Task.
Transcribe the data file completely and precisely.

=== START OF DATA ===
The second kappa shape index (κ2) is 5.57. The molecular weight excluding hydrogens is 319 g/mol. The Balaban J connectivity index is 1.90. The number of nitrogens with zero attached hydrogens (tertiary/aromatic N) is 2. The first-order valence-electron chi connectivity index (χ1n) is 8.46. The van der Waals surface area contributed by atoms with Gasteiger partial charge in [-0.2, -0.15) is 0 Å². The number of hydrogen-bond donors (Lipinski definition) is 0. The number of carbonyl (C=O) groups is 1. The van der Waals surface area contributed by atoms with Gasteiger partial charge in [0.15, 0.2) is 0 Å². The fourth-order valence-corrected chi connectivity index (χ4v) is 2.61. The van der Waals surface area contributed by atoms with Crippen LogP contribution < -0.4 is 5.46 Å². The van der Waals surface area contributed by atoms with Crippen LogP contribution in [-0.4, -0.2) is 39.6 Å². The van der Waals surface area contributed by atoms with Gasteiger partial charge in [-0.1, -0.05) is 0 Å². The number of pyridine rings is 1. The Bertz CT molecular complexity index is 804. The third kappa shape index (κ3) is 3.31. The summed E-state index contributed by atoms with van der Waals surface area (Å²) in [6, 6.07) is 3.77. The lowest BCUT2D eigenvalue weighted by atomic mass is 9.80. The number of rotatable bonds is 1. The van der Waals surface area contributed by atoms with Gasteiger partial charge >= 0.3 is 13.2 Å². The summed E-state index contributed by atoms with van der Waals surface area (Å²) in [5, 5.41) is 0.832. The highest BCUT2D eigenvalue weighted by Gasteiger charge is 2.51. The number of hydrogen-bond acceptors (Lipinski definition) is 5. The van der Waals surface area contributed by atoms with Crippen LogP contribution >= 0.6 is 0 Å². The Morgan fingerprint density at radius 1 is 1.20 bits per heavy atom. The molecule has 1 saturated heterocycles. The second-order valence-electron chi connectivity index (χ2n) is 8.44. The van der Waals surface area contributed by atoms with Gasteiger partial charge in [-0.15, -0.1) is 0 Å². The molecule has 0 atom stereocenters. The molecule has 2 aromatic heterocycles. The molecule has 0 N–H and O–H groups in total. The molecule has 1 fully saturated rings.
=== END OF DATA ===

The second kappa shape index (κ2) is 5.57. The molecular weight excluding hydrogens is 319 g/mol. The Balaban J connectivity index is 1.90. The number of nitrogens with zero attached hydrogens (tertiary/aromatic N) is 2. The first-order valence-electron chi connectivity index (χ1n) is 8.46. The van der Waals surface area contributed by atoms with Gasteiger partial charge in [-0.2, -0.15) is 0 Å². The number of hydrogen-bond donors (Lipinski definition) is 0. The number of carbonyl (C=O) groups is 1. The van der Waals surface area contributed by atoms with Gasteiger partial charge in [0.15, 0.2) is 0 Å². The fourth-order valence-corrected chi connectivity index (χ4v) is 2.61. The van der Waals surface area contributed by atoms with Crippen LogP contribution < -0.4 is 5.46 Å². The van der Waals surface area contributed by atoms with Crippen LogP contribution in [-0.4, -0.2) is 39.6 Å². The van der Waals surface area contributed by atoms with Gasteiger partial charge in [-0.1, -0.05) is 0 Å². The number of pyridine rings is 1. The Bertz CT molecular complexity index is 804. The third kappa shape index (κ3) is 3.31. The summed E-state index contributed by atoms with van der Waals surface area (Å²) in [6, 6.07) is 3.77. The lowest BCUT2D eigenvalue weighted by atomic mass is 9.80. The number of rotatable bonds is 1. The van der Waals surface area contributed by atoms with Gasteiger partial charge >= 0.3 is 13.2 Å². The summed E-state index contributed by atoms with van der Waals surface area (Å²) in [5, 5.41) is 0.832. The highest BCUT2D eigenvalue weighted by Gasteiger charge is 2.51. The number of hydrogen-bond acceptors (Lipinski definition) is 5. The van der Waals surface area contributed by atoms with Crippen LogP contribution >= 0.6 is 0 Å². The Morgan fingerprint density at radius 1 is 1.20 bits per heavy atom. The molecule has 1 saturated heterocycles. The second-order valence-electron chi connectivity index (χ2n) is 8.44. The van der Waals surface area contributed by atoms with Gasteiger partial charge in [-0.15, -0.1) is 0 Å². The molecule has 0 atom stereocenters. The molecule has 2 aromatic heterocycles. The molecule has 0 N–H and O–H groups in total. The molecule has 1 fully saturated rings.